Adoption vs. Scope Creep: Which is to Blame for More Stalled CRM Rollouts?

We preach a lot about the importance of championing the CRM system to all of our customers. Without a lot of top-to-bottom and bottom-to-top support of a CRM system, and all of the enabling technologies in between – it is easy for a CRM deployment to get off track.

But – what about the opposite? What happens when there is so much excitement and sharing of vision around a CRM rollout that the focus on solving core business issues is blurred?

Scope creep can be just as large a derailleur of CRM initiatives as lack of use, I would argue (for some strong tactics of avoiding scope creep, check here). One of the mantras we try to put out there is, “Just because you can do it, should you?” This is especially true with a system like Sugar. I mean, you can do a lot of customizations, integrations, create brand new applications using Module Builder – all for very little cost and in little time. But should you? Be sure the business case defines the proper solution before you go running to the Sugar Studio to make changes to your system that may have repercussions among the user base.

One of the great benefits of the Sugar offering these days is that you are not limited to an either/or scenario between On-Demand or On Site deployments. So, it is very possible to begin with an On-Demand roll out – with some basic quick wins and driving adoption among users…and then years down the road – if the business need so dictates – moving that deployment on to your own servers for more complex customization or integrations.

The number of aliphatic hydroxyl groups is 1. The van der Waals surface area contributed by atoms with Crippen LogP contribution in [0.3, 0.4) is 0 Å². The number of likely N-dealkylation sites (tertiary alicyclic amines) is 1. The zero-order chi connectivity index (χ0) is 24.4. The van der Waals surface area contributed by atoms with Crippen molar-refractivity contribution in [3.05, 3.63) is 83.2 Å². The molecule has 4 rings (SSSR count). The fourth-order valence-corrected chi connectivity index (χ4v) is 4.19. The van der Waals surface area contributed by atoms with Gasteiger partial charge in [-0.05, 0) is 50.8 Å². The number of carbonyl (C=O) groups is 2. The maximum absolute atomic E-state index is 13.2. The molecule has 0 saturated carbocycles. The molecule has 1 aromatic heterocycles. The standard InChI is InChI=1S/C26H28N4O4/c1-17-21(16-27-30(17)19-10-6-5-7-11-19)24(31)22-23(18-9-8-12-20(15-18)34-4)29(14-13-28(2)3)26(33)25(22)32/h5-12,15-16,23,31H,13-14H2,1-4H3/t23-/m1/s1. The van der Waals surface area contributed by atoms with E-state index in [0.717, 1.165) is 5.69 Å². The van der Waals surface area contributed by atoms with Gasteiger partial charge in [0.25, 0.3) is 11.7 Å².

By sticking to quick wins on the technology side, and championing the system from all angles to insure adoption – you’ll have two thirds of the largest CRM barriers to success neatly handled.

One thought on “Adoption vs. Scope Creep: Which is to Blame for More Stalled CRM Rollouts?

  1. Good point Martin. At Lampada, we love the clients who want to do everything imaginable with their SugarCRM system, but we encourage to start slowly and deploy early.

    In addition to the risk of getting lost in never-ending scope creep, complex projects risk losing the attention of key stakeholders when they take a long time to deliver to the end-users.

    Everyone is excited at the kickoff in February. Ideally, there should be a working system by March, rather than July.

    The SFA features can usually be delivered very quickly. Integration typically takes time, even using tools like Talend that greatly simplify the technical issues. There are organizational, data security, networking and other details that make integration a slow process.

    It’s often important to deliver the SFA with some workaround instead of full integration to get the CRM project rolling towards inevitability.

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